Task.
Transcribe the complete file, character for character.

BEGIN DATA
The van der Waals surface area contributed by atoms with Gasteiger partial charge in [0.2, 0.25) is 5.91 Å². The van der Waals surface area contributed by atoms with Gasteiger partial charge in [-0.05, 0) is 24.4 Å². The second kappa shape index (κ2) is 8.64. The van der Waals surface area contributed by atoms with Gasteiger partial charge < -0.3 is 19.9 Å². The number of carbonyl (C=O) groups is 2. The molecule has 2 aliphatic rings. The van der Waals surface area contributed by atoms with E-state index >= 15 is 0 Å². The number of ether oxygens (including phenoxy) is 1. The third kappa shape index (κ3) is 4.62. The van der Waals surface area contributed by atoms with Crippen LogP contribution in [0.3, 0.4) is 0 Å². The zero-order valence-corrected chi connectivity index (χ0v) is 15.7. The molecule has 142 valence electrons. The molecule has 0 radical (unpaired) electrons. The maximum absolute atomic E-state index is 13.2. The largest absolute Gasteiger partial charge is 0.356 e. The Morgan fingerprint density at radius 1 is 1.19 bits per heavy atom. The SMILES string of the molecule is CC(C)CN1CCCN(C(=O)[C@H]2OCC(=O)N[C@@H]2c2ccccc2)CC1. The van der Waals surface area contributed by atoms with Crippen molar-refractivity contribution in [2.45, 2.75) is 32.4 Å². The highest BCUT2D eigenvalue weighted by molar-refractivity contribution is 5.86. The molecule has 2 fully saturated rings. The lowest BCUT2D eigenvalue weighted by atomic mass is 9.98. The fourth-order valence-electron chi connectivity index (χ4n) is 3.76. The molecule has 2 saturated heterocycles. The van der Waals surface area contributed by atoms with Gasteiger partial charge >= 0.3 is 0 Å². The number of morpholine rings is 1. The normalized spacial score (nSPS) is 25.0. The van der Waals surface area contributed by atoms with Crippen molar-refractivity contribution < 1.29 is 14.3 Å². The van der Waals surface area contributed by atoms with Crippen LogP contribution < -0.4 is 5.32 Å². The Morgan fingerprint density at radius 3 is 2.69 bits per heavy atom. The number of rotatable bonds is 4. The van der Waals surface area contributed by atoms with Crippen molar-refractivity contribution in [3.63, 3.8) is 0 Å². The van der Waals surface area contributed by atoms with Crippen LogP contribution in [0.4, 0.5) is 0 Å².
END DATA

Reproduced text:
The van der Waals surface area contributed by atoms with Gasteiger partial charge in [0.2, 0.25) is 5.91 Å². The van der Waals surface area contributed by atoms with Gasteiger partial charge in [-0.05, 0) is 24.4 Å². The second kappa shape index (κ2) is 8.64. The van der Waals surface area contributed by atoms with Gasteiger partial charge < -0.3 is 19.9 Å². The number of carbonyl (C=O) groups is 2. The molecule has 2 aliphatic rings. The van der Waals surface area contributed by atoms with E-state index >= 15 is 0 Å². The number of ether oxygens (including phenoxy) is 1. The third kappa shape index (κ3) is 4.62. The van der Waals surface area contributed by atoms with Crippen LogP contribution in [0.3, 0.4) is 0 Å². The zero-order valence-corrected chi connectivity index (χ0v) is 15.7. The molecule has 142 valence electrons. The molecule has 0 radical (unpaired) electrons. The maximum absolute atomic E-state index is 13.2. The largest absolute Gasteiger partial charge is 0.356 e. The Morgan fingerprint density at radius 1 is 1.19 bits per heavy atom. The SMILES string of the molecule is CC(C)CN1CCCN(C(=O)[C@H]2OCC(=O)N[C@@H]2c2ccccc2)CC1. The van der Waals surface area contributed by atoms with Crippen molar-refractivity contribution in [2.45, 2.75) is 32.4 Å². The highest BCUT2D eigenvalue weighted by molar-refractivity contribution is 5.86. The molecule has 2 fully saturated rings. The lowest BCUT2D eigenvalue weighted by atomic mass is 9.98. The fourth-order valence-electron chi connectivity index (χ4n) is 3.76. The molecule has 2 saturated heterocycles. The van der Waals surface area contributed by atoms with Gasteiger partial charge >= 0.3 is 0 Å². The number of morpholine rings is 1. The normalized spacial score (nSPS) is 25.0. The van der Waals surface area contributed by atoms with Crippen molar-refractivity contribution < 1.29 is 14.3 Å². The van der Waals surface area contributed by atoms with Crippen LogP contribution < -0.4 is 5.32 Å². The Morgan fingerprint density at radius 3 is 2.69 bits per heavy atom. The number of rotatable bonds is 4. The van der Waals surface area contributed by atoms with Crippen molar-refractivity contribution in [3.63, 3.8) is 0 Å². The van der Waals surface area contributed by atoms with Crippen LogP contribution in [0.4, 0.5) is 0 Å².